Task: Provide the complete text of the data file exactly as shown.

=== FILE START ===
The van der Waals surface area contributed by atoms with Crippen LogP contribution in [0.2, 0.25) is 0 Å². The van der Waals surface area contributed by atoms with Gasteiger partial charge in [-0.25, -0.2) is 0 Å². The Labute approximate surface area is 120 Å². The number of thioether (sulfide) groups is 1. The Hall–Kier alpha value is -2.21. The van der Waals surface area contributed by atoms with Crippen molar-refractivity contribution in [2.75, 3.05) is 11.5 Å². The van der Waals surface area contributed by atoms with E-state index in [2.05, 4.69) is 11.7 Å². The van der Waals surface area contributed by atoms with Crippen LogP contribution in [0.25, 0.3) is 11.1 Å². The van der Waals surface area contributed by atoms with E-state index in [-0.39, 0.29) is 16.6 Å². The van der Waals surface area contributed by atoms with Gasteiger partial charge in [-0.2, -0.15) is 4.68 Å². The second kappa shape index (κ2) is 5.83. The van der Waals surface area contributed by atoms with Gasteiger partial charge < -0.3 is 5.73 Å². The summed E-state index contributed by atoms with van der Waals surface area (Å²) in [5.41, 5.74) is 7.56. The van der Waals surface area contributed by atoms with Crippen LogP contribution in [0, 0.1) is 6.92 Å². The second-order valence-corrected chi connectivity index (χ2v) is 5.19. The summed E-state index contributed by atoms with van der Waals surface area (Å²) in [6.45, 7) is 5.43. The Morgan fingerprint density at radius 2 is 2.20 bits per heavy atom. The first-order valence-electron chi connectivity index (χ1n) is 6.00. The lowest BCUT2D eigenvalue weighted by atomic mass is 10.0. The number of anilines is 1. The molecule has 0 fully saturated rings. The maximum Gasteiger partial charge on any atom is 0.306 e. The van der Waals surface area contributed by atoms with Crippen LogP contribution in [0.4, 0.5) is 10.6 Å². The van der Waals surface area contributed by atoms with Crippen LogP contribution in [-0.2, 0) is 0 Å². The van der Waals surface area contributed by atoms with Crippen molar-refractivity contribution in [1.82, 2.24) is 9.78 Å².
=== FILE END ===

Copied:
The van der Waals surface area contributed by atoms with Crippen LogP contribution in [0.2, 0.25) is 0 Å². The van der Waals surface area contributed by atoms with Gasteiger partial charge in [-0.25, -0.2) is 0 Å². The Labute approximate surface area is 120 Å². The number of thioether (sulfide) groups is 1. The Hall–Kier alpha value is -2.21. The van der Waals surface area contributed by atoms with Crippen molar-refractivity contribution in [2.75, 3.05) is 11.5 Å². The van der Waals surface area contributed by atoms with E-state index in [2.05, 4.69) is 11.7 Å². The van der Waals surface area contributed by atoms with Crippen LogP contribution in [0.25, 0.3) is 11.1 Å². The van der Waals surface area contributed by atoms with E-state index in [-0.39, 0.29) is 16.6 Å². The van der Waals surface area contributed by atoms with Gasteiger partial charge in [-0.2, -0.15) is 4.68 Å². The second kappa shape index (κ2) is 5.83. The van der Waals surface area contributed by atoms with Gasteiger partial charge < -0.3 is 5.73 Å². The summed E-state index contributed by atoms with van der Waals surface area (Å²) in [5.41, 5.74) is 7.56. The van der Waals surface area contributed by atoms with Crippen LogP contribution in [0, 0.1) is 6.92 Å². The second-order valence-corrected chi connectivity index (χ2v) is 5.19. The summed E-state index contributed by atoms with van der Waals surface area (Å²) in [6.45, 7) is 5.43. The Morgan fingerprint density at radius 2 is 2.20 bits per heavy atom. The first-order valence-electron chi connectivity index (χ1n) is 6.00. The lowest BCUT2D eigenvalue weighted by atomic mass is 10.0. The number of anilines is 1. The molecule has 0 fully saturated rings. The maximum Gasteiger partial charge on any atom is 0.306 e. The van der Waals surface area contributed by atoms with Crippen LogP contribution in [0.4, 0.5) is 10.6 Å². The van der Waals surface area contributed by atoms with Crippen LogP contribution in [-0.2, 0) is 0 Å². The van der Waals surface area contributed by atoms with Crippen molar-refractivity contribution in [1.82, 2.24) is 9.78 Å².